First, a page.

This list of fantasy novels with urban settings for World of Fantasy Day is sponsored by Kingdom of Copper by S.A. Chakraborty.
In Daevabad, djinn summon flames with the snap of a finger, blood can be dangerous as any spell, and a clever con artist from Cairo will alter the fate of a kingdom in the thrilling sequel to THE CITY OF BRASS. As Nahri carefully navigates life in the dangerous royal court, Ali has been exiled and must rely on the frightening abilities gifted to him by unpredictable spirits in order to survive. A new century approaches, but as the djinn gather for celebrations, a threat brews unseen in the desolate north, one that seeks the aid of an ancient warrior trapped between worlds.
There are some truly wonderful cities that pop up in fantasy books, from the parallel universe city to the secret underground city to the futuristic city. I am a total sucker for the reimagined or the completely fabricated urban fantasy cityscapes in stories. Inevitably, the city itself becomes my favorite character. So, even though you and I both have a mighty love for alternate London or parallel New York, let’s branch out and enjoy these gritty city fantasy novels.
Jade City by Fonda Lee
Jade City is the saga of two rival crime families vying for control of the island of Kekon, an Asia-inspired metropolis. Jade is magical and powerful in this world and is the main natural resource of Kekon. Those who are able to wield it have immense power and control. The Kauls and the Ayts are the two most influential Green Bone families. Politicians and business owners alike are forced to pay tribute.
The jacket calls the book The Godfather with magic and it’s easy to see why. Each clan is led by a boss called a Pillar flanked by their Horn, who is the strong arm of the clan, and their Weatherman, who handles business and politics. The generations of each family are pitted against each other and tradition frequently comes up against the need to hold power in a changing world.
I love that the narrative is interspersed with tales of Kekon folklore and origin stories of the gods. The world building is incredible and detailed with the capital city as the backdrop with its tunnels, ports, and neighborhoods loyal to this or that clan. Jade City is absolutely engrossing. It will have you feeling like you’re on those city streets in the shadows between the neon lights.
Djinn City by Saad Z. Hossain
Setting: Dhaka, Bangladesh
Djinn City was the first book I read last year and there are elements of it that still pop into my mind. It’s so immersive and detailed and there are a couple of great twists and turns in the plot. Although the plot takes the reader all over the world visiting different djinn, a lot of the action and initial character development takes place in the capital city of Bangladesh.
The story follows two members of the Khan Rahman family. Indelbed is a young boy living in a crumbling mansion in Dhaka. His mother is dead and his father is the black sheep of the family. When his father falls into a magical coma, Indelbed is kidnapped by the djinn and held captive in a secret, underground prison. His cousin Rais is a young man coming into adulthood. Rais, along with his epically resourceful mother, work the djinn world’s political channels to resolve their families problems and to prevent greater catastrophe, as one djinn is determined to flood Bangladesh.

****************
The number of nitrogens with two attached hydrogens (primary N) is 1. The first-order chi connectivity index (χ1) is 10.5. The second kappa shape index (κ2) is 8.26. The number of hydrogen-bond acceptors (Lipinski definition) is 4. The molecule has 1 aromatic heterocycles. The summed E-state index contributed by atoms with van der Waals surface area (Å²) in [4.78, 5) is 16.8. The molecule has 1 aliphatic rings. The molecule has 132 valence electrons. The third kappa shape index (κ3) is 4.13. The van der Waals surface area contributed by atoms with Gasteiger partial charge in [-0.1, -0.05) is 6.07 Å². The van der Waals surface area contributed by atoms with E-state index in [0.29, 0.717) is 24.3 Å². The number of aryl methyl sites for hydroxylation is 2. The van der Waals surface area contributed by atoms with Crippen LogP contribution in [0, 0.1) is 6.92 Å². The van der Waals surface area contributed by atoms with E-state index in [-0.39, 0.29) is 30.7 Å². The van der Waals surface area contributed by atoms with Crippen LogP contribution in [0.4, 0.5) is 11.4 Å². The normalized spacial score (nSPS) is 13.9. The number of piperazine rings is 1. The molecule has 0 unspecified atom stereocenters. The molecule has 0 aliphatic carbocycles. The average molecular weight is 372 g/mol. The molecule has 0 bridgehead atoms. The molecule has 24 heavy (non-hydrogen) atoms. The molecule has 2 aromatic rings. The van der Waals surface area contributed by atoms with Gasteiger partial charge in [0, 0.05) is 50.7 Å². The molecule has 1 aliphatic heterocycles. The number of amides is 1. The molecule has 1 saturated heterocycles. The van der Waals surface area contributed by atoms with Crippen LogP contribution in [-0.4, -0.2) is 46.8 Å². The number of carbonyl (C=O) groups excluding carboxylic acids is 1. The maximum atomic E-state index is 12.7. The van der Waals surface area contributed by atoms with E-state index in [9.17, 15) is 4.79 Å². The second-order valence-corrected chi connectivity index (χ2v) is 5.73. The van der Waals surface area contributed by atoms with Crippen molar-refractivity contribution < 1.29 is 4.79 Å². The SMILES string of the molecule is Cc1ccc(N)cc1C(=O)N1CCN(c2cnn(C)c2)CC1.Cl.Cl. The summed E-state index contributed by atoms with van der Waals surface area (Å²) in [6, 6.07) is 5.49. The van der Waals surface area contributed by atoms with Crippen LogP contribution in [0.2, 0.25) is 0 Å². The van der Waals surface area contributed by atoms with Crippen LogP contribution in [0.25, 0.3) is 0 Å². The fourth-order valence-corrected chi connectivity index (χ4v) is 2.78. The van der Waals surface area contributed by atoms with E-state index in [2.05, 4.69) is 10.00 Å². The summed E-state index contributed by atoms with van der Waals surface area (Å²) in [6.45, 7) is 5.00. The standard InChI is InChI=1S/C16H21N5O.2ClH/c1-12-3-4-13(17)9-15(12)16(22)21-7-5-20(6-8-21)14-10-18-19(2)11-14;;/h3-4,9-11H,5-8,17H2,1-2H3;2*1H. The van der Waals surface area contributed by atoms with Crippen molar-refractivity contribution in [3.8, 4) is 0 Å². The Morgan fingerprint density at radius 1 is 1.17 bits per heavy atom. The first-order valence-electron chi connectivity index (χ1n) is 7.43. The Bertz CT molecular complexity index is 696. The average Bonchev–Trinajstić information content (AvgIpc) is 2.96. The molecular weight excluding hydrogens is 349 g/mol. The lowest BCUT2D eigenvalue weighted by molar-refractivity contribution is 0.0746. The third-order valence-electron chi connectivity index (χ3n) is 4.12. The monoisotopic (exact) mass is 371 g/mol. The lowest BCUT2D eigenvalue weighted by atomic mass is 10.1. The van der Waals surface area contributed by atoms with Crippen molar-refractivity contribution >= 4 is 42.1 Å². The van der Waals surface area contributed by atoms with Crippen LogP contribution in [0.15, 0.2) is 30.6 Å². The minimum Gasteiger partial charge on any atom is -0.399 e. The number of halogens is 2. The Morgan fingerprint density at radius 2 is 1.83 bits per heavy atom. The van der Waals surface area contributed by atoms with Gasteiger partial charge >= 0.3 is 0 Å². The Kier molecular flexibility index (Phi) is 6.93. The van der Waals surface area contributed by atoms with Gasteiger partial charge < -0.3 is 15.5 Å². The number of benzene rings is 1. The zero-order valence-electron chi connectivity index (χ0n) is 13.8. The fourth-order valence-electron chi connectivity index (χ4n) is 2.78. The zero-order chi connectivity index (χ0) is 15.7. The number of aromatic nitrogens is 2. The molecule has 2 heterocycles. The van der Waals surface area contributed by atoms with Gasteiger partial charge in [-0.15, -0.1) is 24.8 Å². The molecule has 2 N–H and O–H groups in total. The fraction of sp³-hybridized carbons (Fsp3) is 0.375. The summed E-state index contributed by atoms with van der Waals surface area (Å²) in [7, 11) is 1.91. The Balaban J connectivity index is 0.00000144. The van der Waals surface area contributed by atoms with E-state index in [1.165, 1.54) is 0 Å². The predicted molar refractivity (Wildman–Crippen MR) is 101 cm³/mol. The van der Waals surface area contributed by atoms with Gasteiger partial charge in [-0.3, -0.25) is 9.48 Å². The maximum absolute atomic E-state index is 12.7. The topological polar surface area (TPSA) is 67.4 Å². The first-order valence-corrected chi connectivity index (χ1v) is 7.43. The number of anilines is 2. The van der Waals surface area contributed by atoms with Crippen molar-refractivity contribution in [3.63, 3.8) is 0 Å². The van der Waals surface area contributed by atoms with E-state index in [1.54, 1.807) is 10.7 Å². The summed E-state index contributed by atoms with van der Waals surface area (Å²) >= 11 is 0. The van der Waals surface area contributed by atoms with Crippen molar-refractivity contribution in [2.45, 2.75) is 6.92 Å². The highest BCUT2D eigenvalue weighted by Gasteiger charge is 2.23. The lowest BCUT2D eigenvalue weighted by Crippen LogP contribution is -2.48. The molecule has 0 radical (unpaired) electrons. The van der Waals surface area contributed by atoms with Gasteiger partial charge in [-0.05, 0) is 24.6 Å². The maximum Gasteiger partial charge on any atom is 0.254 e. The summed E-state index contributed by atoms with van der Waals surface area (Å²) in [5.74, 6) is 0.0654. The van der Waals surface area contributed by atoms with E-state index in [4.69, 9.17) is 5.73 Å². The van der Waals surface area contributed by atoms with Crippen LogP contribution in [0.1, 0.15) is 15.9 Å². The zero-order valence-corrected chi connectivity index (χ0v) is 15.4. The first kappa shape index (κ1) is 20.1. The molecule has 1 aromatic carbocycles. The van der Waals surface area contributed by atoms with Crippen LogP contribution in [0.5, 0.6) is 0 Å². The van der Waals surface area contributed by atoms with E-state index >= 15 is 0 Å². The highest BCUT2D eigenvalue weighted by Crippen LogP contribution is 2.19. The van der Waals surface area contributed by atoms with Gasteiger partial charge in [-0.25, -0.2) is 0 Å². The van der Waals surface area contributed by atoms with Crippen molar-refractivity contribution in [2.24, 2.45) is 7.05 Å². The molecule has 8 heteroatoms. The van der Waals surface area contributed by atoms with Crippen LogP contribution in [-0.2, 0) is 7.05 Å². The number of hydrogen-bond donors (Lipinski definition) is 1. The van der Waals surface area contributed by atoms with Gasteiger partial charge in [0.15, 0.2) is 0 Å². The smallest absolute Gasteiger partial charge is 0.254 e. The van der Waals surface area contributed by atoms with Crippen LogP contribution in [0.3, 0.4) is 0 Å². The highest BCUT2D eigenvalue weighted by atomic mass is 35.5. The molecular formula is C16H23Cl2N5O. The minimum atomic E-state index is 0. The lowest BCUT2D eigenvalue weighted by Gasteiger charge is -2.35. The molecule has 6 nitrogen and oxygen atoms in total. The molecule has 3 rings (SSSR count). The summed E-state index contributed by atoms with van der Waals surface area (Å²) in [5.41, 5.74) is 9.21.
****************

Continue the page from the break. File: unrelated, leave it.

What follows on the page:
Djinn City takes you all over the the fantasy map in the best possible way. It’s urban fantasy peppered with political intrigue, but there’s also invisible flying ships and one djinn that is literally a school of fish. What more do you need to know to pick up this book right now?
Blackfish City by Sam J. Miller
Setting: Qaanaaq, a floating city in the Arctic
Blackfish City is a dystopian urban fantasy set in the city of Qaanaaq. The city hovers over the Arctic ocean and is completely run by AIs. References are made to climate catastrophes and failing governments elsewhere. Within the city there’s a mysterious, incurable disease plaguing the people. There’s one point in the story where the heating system is turned off and all the characters react to the quiet. After that description I realized that the constant humming of the bio heaters and the churning, black ocean below the city are a low-key, atmospheric undertone that you somehow feel surrounded by as a reader.
The story is broken up throughout with mysterious broadcasts called “City Without A Map,” which fills in the blanks as to how the city came to be, how it functions, and snippets of what happened to the rest of the world.
The narrative follows several different characters as they make their way through this bleak society and eventually come together under common cause. Some characters have the ability to bond to animals and there’s a woman bonded to an orca whale who literally rides into town on her trusty steed. She’s almost a mythical figure at the beginning and you’re not quite sure she actually exists. Another character throws fights for money, where the losing fighter falls into the icy ocean.
This book is bananas and I know it all sounds pretty dark, but it’s so worth it if you’re looking for that sci-fi/fantasy crossover, hovering gritty city in the sky vibe. Let’s face it, you know you are.
What’s your favorite gritty city fantasy? Let us know in the comments.
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